I care more about my ears than my shoulder at this time in my life, speaking about field shooting. I suppose I would like it if you had a brake you could close or remove for field use, not sure how that affects POI, but I don't have to shoot very far anyway. I do not like being around braked rifles when they are going off, even with hearing protection.
    I take no pleasure in the death of the wicked, but rather that they turn away from their ways and live. Eze 33:11
  • Savage99Savage99 Member Posts: 43 Member
    Custom guns are prey to let down's. It's so much easier, faster, safer and less expensive to buy an existing new or used gun.

    On the other hand I look at 'custom' guns for sale when 'used'.

    Those can be enjoyable, less expensive, faster and you can see what your going to get!
    Get the 'power' or optic that your eye likes!
    When we go to the eye doctor they ask us what lens we like! They have us look through lens's and find what we see best with! Do that with your shooting optics.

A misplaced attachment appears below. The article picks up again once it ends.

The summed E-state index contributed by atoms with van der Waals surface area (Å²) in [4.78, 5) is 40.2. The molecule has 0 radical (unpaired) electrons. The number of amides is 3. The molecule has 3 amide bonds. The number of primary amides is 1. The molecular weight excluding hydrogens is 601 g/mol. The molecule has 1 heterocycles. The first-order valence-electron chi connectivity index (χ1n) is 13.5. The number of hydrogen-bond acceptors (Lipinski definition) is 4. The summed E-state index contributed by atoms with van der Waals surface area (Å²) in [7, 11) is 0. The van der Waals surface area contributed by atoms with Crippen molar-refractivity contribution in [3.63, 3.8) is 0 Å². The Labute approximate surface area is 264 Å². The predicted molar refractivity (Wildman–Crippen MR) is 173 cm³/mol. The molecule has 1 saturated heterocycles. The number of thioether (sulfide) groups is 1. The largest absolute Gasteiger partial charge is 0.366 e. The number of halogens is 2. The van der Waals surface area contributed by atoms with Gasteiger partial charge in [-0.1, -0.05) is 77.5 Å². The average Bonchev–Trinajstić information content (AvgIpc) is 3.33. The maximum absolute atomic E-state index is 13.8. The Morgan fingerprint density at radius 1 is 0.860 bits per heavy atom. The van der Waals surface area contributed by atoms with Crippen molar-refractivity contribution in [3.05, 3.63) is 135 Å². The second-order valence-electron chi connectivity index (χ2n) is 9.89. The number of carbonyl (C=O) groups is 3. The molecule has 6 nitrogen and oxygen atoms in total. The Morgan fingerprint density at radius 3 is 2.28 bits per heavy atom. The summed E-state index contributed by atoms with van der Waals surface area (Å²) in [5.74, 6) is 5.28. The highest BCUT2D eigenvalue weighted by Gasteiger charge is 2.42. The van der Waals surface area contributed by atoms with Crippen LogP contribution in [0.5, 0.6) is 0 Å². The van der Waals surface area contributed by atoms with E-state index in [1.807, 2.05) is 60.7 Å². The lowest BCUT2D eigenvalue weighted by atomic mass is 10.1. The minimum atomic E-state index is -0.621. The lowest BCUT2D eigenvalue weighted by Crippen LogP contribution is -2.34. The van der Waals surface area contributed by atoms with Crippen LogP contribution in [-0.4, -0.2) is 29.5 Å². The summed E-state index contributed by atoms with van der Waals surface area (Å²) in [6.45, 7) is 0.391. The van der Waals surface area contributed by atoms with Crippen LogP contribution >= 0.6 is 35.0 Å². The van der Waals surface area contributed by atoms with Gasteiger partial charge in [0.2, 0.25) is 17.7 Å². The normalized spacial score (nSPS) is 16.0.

• snake284snake284 Senior Member Posts: 22,429 Senior Member
    cpj wrote: »
    That's one of the top ten dumbest things I've ever read here.

    Well, I've got a few customs and he's right about easier, faster (Usually) and less expensive, however I don't know where the safer fits in, if you have a decent gun smith or you know what your doing. But since when has it got anything to do with expense, ease, or speed?

    When I have a rifle built it's because I can't buy what I want. And I have the money ahead of time and know how much I want to spend. Also, speed doesn't matter to me, I have usually been waiting damn near a life time for the rifle I'm having built. So a few months doens't get my panties in a wad. I'm ready for the expense and the wait. As far as being easy, it's pretty damn easy to tell the gun smith exactly what I want, and plop down money for him to do it.